There is some divergence in the technical definition of the flyleaf. Several sources (Suarez & Woudhuysen 2:700; Glaister 159; Marks 34) define it as the free leaf of a book’s endpaper. However, another definition suggests that the term applies strictly to a binder’s blank leaf following the free front endpaper, or preceding the free back endpaper (Carter & Barker 105), but is often used in the first sense.

Beginning with the latter definition, it is important to distinguish the flyleaf, which is supplied by the binder, from blank pages which originate from the printer and are found at the beginning or end of a book. Missing printer’s blanks are recorded by the bibliographer and the book-collector, whereas missing binder’s blanks do not carry equal significance since they are not part of the text block that was created by the printer.

There are a number of ways to distinguish a binder’s blank (such as a flyleaf) from a printer’s blank. A binder’s blank (fig. 1) will almost certainly come from a different paper stock to that used in the text block, so it should be possible to observe a difference in the quality or texture of the paper, the direction of the chain-lines, or the watermark. The flyleaf, according to this definition, is a single leaf that is inserted after the free front endpaper or before the free back endpaper, and consequently, it will not have a conjugate leaf. If the blank leaf is conjugate with a leaf of the text, it is part of the text block, and is a printer’s blank.


Fig. 1

When the term is used to refer to the free endpaper (fig. 2), the flyleaf is the leaf that is not pasted to the inner surface of the book cover. The endpapers are supplied by the binder and serve the purpose of strengthening the book and protecting the opening and closing leaves of the text block. The practice of protecting these leaves with additional paper can be seen as early as the seventh century (Suarez & Woudhuysen 2:700). They are sometimes decorated: marbled endpapers can found in books bound from the seventeenth century onwards (Carter 91). Again, since they are not part of the text block proper, they are not included in the collation formula for a book, but are often identified in the bibliographical description.


Fig. 2

Since flyleaves, by either definition, are the preserve of the binder rather than the printer, their influence on the text is negligible. However, they are a feature of the history of bookbinding. In addition, scrap paper was occasionally used to produce endpapers, and leaves from manuscripts or damaged books are sometimes found serving this purpose. The flyleaf was also a common location for an owner’s signature or bookplate (as in fig. 2), or a message to a recipient, and these can assist in studying the provenance of a book. Thomas Jefferson’s Notes on Virginia (1785) was originally printed in a limited edition of two hundred for private distribution. The author wrote a note on the flyleaf of each presentation copy warning his friends “not to communicate the book to anyone who could not be relied upon to protect it against publication” (Carrière 6). The back flyleaf was also the site of readerly annotation, where indexes were sometimes written by readers before the convention of the printed index, and where Michel de Montaigne would write a summary after he had finished reading a book, in order to “spare himself the trouble of rereading” (Jackson 37).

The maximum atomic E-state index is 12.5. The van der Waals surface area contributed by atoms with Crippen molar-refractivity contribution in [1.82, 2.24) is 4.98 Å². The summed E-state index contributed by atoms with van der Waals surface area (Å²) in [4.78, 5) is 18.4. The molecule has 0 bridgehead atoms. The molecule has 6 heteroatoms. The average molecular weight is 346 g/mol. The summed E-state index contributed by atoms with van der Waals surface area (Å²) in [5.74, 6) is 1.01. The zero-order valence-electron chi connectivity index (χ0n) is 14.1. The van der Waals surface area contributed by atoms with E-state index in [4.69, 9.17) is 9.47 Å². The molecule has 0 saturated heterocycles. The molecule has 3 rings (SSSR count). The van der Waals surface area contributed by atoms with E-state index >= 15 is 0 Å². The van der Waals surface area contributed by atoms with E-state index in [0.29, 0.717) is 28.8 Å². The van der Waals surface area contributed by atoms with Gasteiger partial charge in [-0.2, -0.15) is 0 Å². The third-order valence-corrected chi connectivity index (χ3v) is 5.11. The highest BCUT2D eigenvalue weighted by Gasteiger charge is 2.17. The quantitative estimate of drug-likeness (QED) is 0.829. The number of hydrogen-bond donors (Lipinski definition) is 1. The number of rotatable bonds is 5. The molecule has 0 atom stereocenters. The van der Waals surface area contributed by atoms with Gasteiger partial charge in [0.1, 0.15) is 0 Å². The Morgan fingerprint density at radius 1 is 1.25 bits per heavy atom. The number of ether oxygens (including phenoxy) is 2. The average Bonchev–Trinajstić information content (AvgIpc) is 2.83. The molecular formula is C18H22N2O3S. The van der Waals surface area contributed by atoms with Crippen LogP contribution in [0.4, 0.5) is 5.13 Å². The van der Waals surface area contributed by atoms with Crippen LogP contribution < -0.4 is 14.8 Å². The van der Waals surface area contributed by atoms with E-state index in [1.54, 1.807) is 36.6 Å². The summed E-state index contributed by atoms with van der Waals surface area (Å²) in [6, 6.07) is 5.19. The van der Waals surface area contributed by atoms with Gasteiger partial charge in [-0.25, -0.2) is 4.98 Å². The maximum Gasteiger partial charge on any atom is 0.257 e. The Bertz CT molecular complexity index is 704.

Carrière, Joseph M. ‘The Manuscript of Jefferson’s Unpublished Errata List for Abbé Morellet’s Translation of the Notes on Virginia.’ Studies in Bibliography 1 (1948-49): 3-24.
Carter, John, and Nicolas Barker. ABC for Book Collectors. 8th ed. Oak Knoll: New Castle; London: British Library, 2004.
Glaister, Geoffrey Ashall. Encyclopedia of the Book. 2nd ed. New Castle, DE: Oak Knoll Press, 2001.
Jackson, H. J. Marginalia: Readers Writing in Books. New Haven: Yale University Press, 2001.
Suarez, Michael F., and H. W. Woudhuysen. The Oxford Companion to the Book. Oxford: OUP, 2010.

Moore, Thomas. The Loves of the Angels. London: Longman, Hurst, Rees, Orme, and Brown, 1823.

Contributed by Justin Tonra.


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